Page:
Healthy Farm Practices: Crop Diversity and Rotation
Agriculture in the U.S. Midwest is dominated by two crops—corn and soybeans—grown continuously or in simple rotation, a trend that may have worsened in recent years. The most important change we could make to move toward a healthy, sustainable food system would be to grow and rotate a variety of crops including wheat, oats, alfalfa and other legumes, and sorghum in addition to corn and soybeans.
Growing a greater diversity of crops would allow farmers to reap the environmental and energy advantages of longer, more complex crop rotations. Recent research has demonstrated that multi-year, multi-crop rotations produce high yields for each crop in the rotation, control pests and weeds with less reliance on chemical pesticides, and enhance soil fertility with less need for synthetic fertilizers.
- Pests and weeds. Because most pests are adapted to thrive on only a limited number of crops, having non-host crops in a rotation drives down their numbers. Reduced use of chemical pesticides, in turn, encourages beneficial organisms such as soil fungi, pollinators, and predatory and weed-seed-eating insects and spiders that further reduce the need for pesticides, which benefits the environment and saves farmers money. Recent long-term research in the heart of the Corn Belt has shown that integrated weed control based on smart crop rotations can reduce the need for fertilizers and herbicides by 90 percent or more, while maintaining high yields and farm profits.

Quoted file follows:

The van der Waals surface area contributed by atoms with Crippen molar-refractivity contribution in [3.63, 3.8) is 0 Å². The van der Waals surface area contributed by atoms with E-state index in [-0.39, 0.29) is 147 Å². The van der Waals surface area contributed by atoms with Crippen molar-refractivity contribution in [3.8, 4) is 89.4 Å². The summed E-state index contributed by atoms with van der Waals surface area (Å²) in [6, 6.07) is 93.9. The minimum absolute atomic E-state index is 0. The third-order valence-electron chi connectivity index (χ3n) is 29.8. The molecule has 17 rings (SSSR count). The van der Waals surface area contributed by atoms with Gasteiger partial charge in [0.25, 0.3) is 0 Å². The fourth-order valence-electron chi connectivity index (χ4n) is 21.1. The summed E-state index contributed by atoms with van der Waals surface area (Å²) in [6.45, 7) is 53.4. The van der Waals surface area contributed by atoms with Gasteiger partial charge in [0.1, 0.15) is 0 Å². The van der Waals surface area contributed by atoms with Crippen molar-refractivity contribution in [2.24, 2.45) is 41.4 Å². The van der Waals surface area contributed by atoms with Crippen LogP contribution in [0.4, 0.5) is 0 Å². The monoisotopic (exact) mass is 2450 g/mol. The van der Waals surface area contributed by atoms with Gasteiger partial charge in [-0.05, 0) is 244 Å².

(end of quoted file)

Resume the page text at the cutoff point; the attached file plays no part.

- Soil fertility. Rotations that include nitrogen-producing legumes such as peas, beans, and alfalfa provide subsequent crops with substantial amounts of this critical nutrient. And recent research shows that nitrogen from legumes remains in the soil longer than the nitrogen in synthetic fertilizers, leaving less to leach into groundwater or run off fields and pollute streams.
In addition to grain and forage crops, the climate and exceptionally rich soils of the Midwest are well suited to a number of other crops including vegetables and fruit trees. While few now remember it, a century ago at least 10 food crops were grown commercially in Iowa, including potatoes, apples, and cherries. Bringing back such crops, especially sought-after heirloom and specialty varieties, represents an opportunity to market foods that could be branded based on their place of origin and sold at premium prices.
New additions to the rural landscape could also include bioenergy crops such as perennial grasses. These so-called cellulosic feedstocks can be grown on marginal land, enhance soil fertility by promoting the growth of various soil organisms, and provide a climate- friendly source of energy (their deep roots and long lives enable them to keep more carbon out of the atmosphere than annual bioenergy crops such as corn, whose growth is typically assisted with carbon-intensive fertilizers and pesticides).